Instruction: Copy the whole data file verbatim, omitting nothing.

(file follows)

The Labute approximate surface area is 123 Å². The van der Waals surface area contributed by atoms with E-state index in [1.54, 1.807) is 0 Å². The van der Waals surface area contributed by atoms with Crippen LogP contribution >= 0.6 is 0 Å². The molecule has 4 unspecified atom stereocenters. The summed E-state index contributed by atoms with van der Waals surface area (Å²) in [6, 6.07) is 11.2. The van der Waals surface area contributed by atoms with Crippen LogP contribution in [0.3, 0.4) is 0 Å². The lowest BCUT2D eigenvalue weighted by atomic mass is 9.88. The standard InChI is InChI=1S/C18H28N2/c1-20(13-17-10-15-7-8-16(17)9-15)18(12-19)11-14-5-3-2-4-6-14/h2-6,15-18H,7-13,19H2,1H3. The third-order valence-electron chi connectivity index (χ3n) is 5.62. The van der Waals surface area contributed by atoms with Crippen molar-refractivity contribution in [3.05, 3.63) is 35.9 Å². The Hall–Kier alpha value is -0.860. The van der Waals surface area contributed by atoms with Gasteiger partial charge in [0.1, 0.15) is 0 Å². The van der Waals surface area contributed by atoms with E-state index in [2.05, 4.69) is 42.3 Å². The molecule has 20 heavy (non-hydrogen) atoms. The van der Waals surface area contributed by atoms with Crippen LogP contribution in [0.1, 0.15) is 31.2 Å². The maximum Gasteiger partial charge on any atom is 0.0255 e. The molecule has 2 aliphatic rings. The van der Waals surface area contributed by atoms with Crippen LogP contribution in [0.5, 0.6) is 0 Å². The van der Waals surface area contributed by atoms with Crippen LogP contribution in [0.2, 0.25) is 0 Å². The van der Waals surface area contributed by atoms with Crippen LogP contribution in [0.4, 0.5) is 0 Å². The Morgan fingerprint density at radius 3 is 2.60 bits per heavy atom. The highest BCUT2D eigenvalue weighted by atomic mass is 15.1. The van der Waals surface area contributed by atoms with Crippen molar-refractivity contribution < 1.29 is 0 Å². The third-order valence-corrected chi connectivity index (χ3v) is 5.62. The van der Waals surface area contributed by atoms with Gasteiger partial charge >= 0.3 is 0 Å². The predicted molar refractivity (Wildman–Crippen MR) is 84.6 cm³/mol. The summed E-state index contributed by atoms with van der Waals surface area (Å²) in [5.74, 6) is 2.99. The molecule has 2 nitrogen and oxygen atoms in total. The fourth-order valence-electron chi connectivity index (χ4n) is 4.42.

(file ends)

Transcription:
The Labute approximate surface area is 123 Å². The van der Waals surface area contributed by atoms with E-state index in [1.54, 1.807) is 0 Å². The van der Waals surface area contributed by atoms with Crippen LogP contribution >= 0.6 is 0 Å². The molecule has 4 unspecified atom stereocenters. The summed E-state index contributed by atoms with van der Waals surface area (Å²) in [6, 6.07) is 11.2. The van der Waals surface area contributed by atoms with Crippen LogP contribution in [0.3, 0.4) is 0 Å². The lowest BCUT2D eigenvalue weighted by atomic mass is 9.88. The standard InChI is InChI=1S/C18H28N2/c1-20(13-17-10-15-7-8-16(17)9-15)18(12-19)11-14-5-3-2-4-6-14/h2-6,15-18H,7-13,19H2,1H3. The third-order valence-electron chi connectivity index (χ3n) is 5.62. The van der Waals surface area contributed by atoms with Crippen molar-refractivity contribution in [3.05, 3.63) is 35.9 Å². The Hall–Kier alpha value is -0.860. The van der Waals surface area contributed by atoms with Gasteiger partial charge in [0.1, 0.15) is 0 Å². The van der Waals surface area contributed by atoms with E-state index in [2.05, 4.69) is 42.3 Å². The molecule has 20 heavy (non-hydrogen) atoms. The van der Waals surface area contributed by atoms with Crippen LogP contribution in [0.1, 0.15) is 31.2 Å². The maximum Gasteiger partial charge on any atom is 0.0255 e. The molecule has 2 aliphatic rings. The van der Waals surface area contributed by atoms with Crippen LogP contribution in [0.5, 0.6) is 0 Å². The van der Waals surface area contributed by atoms with Crippen LogP contribution in [0.2, 0.25) is 0 Å². The van der Waals surface area contributed by atoms with Crippen LogP contribution in [0.4, 0.5) is 0 Å². The Morgan fingerprint density at radius 3 is 2.60 bits per heavy atom. The highest BCUT2D eigenvalue weighted by atomic mass is 15.1. The van der Waals surface area contributed by atoms with Crippen molar-refractivity contribution < 1.29 is 0 Å². The third-order valence-corrected chi connectivity index (χ3v) is 5.62. The van der Waals surface area contributed by atoms with Gasteiger partial charge >= 0.3 is 0 Å². The predicted molar refractivity (Wildman–Crippen MR) is 84.6 cm³/mol. The summed E-state index contributed by atoms with van der Waals surface area (Å²) in [5.74, 6) is 2.99. The molecule has 2 nitrogen and oxygen atoms in total. The fourth-order valence-electron chi connectivity index (χ4n) is 4.42.